- Coin Toss: The winner of a coin toss gets to choose whether they want to serve or receive the birdie first OR which side of the court they want to start on.
- Serving: The serve needs to carry diagonally across the court to his or her opponent to be a good serve. All serves must be hit underhand, below the waist. A serve that hits the net or does not cross over the net must be done again.
Should the server step on the court boundary lines, that is a ‘fault’ and provides the opportunity for the opponent to serve. The score will indicate where the server is to stand. If the score is an even number, O, 2, 4, etc., the server is to stand from the right-hand side of the court. When a score is an odd number, the server stands on the left-hand side of the court. When playing doubles, if the server wins consecutive points, then the server can switch the service area.
- The Net: At no time during the game shall a player touch the net with a racquet or body, nor should a player reach over the net to hit the birdie.
- Scoring: A badminton match is comprised of three games. A score of 21 wins a game, and the player or team that wins two of the three games wins the match. If both teams are 20 (both have 20 points), the team getting a 2-point lead wins the game. If the score is 29-all the first team to reach 30 first wins the game.
- Some of the ways a point is scored:
- On every successful serve that starts a rally.
- When the opponent(s) cannot return the birdie over the net.
- The birdie goes out of the boundaries of the court.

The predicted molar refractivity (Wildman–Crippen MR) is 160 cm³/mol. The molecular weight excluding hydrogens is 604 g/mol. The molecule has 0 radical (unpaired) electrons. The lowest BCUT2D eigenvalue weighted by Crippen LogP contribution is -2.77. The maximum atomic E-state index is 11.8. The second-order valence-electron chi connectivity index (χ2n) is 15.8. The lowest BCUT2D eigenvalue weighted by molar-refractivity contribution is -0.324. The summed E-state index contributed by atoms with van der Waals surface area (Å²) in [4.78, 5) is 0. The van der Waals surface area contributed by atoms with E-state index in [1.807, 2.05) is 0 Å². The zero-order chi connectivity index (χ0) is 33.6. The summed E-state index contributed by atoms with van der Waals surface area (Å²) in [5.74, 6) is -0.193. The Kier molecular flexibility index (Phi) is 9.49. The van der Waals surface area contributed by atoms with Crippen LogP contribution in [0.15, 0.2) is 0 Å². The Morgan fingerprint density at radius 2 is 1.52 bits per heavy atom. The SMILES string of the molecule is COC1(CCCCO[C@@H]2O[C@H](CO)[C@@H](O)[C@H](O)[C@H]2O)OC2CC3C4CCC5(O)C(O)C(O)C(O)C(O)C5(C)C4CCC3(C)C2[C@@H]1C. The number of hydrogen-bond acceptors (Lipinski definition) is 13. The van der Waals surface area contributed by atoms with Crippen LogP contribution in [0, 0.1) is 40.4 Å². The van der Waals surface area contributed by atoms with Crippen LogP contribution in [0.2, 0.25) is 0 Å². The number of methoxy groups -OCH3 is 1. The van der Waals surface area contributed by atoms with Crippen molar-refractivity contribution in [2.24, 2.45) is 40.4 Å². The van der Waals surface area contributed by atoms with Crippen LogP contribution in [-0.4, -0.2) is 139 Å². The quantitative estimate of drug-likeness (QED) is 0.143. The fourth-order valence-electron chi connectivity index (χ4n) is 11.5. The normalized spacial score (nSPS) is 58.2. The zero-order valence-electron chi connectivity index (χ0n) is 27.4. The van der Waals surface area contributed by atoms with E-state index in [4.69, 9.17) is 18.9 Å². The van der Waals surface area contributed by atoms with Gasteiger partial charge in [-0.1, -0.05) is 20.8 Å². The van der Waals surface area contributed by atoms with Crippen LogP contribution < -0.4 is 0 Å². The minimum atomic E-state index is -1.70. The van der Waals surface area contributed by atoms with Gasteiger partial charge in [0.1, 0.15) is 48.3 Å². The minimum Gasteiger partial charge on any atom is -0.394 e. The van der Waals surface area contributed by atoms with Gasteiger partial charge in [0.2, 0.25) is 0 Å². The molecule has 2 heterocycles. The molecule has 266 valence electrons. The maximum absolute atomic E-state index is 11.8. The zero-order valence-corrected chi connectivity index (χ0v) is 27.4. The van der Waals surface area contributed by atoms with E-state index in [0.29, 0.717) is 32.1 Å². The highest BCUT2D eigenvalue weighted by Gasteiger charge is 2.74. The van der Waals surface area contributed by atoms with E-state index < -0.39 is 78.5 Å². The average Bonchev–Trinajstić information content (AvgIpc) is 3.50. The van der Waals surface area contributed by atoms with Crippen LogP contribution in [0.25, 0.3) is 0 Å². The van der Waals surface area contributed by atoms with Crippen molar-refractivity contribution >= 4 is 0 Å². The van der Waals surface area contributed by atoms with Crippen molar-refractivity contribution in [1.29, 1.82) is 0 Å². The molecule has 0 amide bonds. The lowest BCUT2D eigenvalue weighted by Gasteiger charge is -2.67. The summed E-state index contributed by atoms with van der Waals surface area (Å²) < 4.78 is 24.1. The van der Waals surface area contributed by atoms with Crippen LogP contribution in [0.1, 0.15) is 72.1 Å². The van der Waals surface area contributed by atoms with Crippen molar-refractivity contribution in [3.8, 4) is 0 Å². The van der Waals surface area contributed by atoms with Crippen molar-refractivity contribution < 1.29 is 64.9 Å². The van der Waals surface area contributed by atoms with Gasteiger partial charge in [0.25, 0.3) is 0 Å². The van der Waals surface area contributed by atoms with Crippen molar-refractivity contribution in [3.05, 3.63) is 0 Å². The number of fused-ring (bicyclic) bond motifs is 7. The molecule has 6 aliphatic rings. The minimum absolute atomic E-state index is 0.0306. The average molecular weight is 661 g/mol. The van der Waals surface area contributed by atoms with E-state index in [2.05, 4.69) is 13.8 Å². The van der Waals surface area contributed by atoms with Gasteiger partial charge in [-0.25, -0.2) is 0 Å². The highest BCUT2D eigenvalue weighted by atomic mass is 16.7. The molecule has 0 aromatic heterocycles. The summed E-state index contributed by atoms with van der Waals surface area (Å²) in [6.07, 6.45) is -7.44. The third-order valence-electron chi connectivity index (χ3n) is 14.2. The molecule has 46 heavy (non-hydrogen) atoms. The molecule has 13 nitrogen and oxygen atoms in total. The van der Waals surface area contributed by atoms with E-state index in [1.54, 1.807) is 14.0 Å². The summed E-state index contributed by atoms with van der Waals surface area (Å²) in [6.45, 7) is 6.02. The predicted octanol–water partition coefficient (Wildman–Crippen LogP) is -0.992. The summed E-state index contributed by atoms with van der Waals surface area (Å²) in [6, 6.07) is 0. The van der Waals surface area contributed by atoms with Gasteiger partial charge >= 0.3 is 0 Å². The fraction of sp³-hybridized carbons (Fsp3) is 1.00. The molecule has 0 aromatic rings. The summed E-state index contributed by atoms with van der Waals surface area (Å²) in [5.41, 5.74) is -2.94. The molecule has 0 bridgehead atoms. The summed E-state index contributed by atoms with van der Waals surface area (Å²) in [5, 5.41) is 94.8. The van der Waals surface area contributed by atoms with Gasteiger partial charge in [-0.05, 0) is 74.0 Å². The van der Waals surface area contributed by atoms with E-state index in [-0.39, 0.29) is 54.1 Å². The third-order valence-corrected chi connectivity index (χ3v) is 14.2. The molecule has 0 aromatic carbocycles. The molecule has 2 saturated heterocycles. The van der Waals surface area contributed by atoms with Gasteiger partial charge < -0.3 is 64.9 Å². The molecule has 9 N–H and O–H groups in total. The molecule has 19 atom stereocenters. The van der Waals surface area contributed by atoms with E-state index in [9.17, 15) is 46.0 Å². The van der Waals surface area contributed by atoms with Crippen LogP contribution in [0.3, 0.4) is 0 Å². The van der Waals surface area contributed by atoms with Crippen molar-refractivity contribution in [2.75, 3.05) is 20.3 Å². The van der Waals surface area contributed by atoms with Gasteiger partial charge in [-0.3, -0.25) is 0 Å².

- The birdie does not clear the net, or if a player hits the birdie
- twice with the racquet.
- Interval and Change Of Ends: When the score for one player reaches 11 points, players are given a 60-second interval ‘break’ to discuss strategy with the coaches, rehydrate, dry sweat with a towel, or change shirts. There is also a 2-minute interval between each game, and in the third game of the match, when 11 points are reached, players change ends, which means to switch sides.
A referee, seated in a tall chair, oversees the match being played to ensure the BWF laws, regulations, and statutes are being upheld. An umpire is present to judge service faults and player faults and reports to the referee. The referee can override the call of the umpire.
The umpire is also responsible for keeping track of the score, announcing it after each point in the game. The service judge is responsible for providing new shuttlecocks to players, as needed, during a game and to watch that serves are performed correctly. As the name indicates, the line judges judge whether the birdie falls in or out of the court boundary lines.
Single competitions require six officials: a service judge, four-line judges, two on each side of the court, and an umpire. With doubles competition, an additional two-line judges are assigned and positioned at the doubles service line.
If you’d like to learn more about badminton, be sure to join us at our YouTube channel, BadmintonJustin. You can learn more training drills, tips and tricks, or just watch good badminton! Thanks for reading!